Equality Bill 2013 Enters Second Stage In the Dáil


The Equality (Miscellaneous Provisions) Bill 2013 enters the second stage in the Dáil today, having already passed through the Seanad.

The Bill, if passed, will amend the provisions of Section 37(1) of the Employment Equality Act to remove the ‘chill factor’ for LGBT employees of religious run institutions. Currently, religious run institutions, such as hospitals and schools have the legal right to dismiss employees based on sexual orientation or gender identity if it conflicts with their religious ethos. 

This Bill is the necessary piece of the legislative map that will allow LGBT people to get married and have a family without a threat to their job if they work in a religious run institution. It is fitting that the Bill comes to the final stages in the Oireachtas in the week, as the first lesbian and gay couples get married,” stated Sandra Irwin-Gowran, Director of Education Policy with GLEN.

“This legislation, while not perfect, is a very important stage in bringing an end to the situation where  LGBT employees of religious, medical and educational institutions have to hide their sexual orientation, gender identity, civil or family status”, continued Sandra Irwin-Gowran.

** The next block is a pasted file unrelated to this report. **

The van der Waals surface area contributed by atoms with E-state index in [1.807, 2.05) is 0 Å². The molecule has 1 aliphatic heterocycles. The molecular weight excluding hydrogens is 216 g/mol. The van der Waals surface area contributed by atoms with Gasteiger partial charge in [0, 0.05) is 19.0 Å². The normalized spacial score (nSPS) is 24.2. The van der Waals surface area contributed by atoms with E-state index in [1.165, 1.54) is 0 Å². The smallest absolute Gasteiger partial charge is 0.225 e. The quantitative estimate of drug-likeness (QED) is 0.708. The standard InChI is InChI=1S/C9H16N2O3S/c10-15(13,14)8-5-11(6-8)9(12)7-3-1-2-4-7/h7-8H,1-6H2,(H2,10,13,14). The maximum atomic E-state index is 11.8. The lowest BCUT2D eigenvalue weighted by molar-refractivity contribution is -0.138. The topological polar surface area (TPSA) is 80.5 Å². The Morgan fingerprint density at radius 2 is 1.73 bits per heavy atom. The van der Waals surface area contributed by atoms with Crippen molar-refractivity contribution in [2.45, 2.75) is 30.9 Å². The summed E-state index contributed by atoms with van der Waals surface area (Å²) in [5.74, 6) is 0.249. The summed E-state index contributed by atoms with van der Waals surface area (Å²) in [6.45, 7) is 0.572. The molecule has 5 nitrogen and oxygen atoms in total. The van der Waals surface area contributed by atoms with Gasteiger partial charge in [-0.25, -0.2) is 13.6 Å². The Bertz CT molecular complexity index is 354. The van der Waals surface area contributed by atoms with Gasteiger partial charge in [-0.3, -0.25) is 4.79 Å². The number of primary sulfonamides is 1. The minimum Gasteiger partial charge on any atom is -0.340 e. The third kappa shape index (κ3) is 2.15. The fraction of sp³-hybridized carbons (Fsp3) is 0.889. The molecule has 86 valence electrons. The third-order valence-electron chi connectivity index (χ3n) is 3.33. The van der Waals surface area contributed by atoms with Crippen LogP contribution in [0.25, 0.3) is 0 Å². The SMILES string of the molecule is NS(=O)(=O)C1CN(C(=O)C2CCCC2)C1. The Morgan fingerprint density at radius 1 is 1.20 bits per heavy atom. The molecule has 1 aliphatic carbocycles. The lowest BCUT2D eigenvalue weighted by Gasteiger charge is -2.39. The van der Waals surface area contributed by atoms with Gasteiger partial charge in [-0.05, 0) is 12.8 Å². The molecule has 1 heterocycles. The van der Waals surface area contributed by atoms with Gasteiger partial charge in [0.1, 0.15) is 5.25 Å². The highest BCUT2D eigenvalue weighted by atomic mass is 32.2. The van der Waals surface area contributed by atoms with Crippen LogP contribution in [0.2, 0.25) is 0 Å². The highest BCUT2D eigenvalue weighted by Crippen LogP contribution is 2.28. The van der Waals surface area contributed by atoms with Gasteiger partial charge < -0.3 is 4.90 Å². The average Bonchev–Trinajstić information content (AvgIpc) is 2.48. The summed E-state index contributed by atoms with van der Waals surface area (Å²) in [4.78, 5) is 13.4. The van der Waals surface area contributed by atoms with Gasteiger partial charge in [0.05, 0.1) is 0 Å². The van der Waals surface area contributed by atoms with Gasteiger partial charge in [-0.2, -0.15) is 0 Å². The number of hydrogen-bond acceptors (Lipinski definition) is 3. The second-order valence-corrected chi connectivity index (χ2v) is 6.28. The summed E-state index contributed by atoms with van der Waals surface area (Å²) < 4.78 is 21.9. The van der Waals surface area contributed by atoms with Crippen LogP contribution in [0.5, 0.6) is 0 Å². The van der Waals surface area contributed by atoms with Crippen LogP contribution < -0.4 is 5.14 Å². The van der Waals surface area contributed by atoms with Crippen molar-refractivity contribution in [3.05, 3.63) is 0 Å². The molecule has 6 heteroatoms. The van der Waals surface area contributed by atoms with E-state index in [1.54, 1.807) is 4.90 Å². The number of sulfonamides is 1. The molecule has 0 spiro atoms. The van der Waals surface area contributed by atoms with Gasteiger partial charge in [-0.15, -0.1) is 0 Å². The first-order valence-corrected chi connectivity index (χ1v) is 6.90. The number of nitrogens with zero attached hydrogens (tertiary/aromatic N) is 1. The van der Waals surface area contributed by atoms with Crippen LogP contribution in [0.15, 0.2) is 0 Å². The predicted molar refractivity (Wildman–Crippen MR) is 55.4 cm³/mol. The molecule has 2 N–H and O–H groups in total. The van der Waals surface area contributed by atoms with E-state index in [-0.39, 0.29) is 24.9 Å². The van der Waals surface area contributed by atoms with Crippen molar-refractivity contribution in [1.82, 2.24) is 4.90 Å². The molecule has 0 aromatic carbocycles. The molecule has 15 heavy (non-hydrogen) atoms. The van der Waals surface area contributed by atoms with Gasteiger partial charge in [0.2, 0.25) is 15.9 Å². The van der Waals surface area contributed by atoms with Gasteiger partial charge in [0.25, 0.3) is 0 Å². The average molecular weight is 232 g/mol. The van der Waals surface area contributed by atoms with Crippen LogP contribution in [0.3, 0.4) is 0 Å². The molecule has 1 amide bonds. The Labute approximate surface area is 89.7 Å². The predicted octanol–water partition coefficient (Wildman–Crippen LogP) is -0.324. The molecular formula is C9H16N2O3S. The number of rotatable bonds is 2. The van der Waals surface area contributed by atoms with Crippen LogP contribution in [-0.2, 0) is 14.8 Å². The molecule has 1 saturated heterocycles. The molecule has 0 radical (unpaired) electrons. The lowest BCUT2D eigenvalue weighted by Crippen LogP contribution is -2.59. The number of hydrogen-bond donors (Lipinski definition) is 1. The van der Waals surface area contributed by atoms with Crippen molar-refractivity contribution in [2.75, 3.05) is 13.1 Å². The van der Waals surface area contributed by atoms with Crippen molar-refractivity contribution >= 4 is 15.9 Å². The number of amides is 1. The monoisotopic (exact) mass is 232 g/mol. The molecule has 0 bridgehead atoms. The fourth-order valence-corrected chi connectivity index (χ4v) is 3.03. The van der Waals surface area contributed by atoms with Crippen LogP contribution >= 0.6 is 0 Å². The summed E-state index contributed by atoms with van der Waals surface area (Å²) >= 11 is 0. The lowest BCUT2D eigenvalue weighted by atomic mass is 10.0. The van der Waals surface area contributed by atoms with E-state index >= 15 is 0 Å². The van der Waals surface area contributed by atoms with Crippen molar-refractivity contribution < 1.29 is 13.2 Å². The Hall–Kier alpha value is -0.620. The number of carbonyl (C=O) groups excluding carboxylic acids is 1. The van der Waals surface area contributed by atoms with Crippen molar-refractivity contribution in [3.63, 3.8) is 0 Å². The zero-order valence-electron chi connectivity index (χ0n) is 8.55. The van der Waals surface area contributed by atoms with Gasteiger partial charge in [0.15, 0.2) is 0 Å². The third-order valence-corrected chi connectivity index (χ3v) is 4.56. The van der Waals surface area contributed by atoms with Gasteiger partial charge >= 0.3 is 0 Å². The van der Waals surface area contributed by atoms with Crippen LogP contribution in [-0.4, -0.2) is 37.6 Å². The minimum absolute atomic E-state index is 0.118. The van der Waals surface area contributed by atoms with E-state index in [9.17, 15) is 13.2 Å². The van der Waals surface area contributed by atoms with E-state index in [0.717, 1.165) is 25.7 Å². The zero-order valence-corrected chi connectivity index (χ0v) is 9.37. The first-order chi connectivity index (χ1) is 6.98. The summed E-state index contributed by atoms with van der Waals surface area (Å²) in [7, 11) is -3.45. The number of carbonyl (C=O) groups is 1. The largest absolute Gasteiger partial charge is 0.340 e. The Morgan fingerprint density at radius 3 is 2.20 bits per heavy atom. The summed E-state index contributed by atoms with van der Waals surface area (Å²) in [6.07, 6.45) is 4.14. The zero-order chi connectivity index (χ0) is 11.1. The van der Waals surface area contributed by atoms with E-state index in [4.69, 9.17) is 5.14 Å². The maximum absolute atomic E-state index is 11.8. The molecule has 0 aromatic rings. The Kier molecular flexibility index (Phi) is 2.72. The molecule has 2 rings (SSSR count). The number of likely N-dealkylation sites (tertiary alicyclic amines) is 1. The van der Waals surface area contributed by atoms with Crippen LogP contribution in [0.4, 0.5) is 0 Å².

“The Bill, when it completes its passage through the Dáil, will give much greater legal confidence to LGBT people working in religious run employments that are funded by the tax payer, to live openly and enjoy the same employment protections as their co-workers” said Irwin-Gowran.

“GLEN affirms the principle that every employee should enjoy equal protections in their workplace and in their recruitment and promotion prospects. This Bill moves a major step closer to that principle for those working in publicly funded institutions.

GLEN also highlights where further progress remains to be made for privately funded religious-run institutions and for trans people.

“The same protections should be available for employees of privately funded institutions under the control of a religious body, which would include increased certainty for all employees under all equality grounds.  While many transgender employees are covered under the gender ground and therefore through the provisions of this Bill, further protections to ensure that all trans employees are equally protected remain to be addressed,” concluded Irwin-Gowran.

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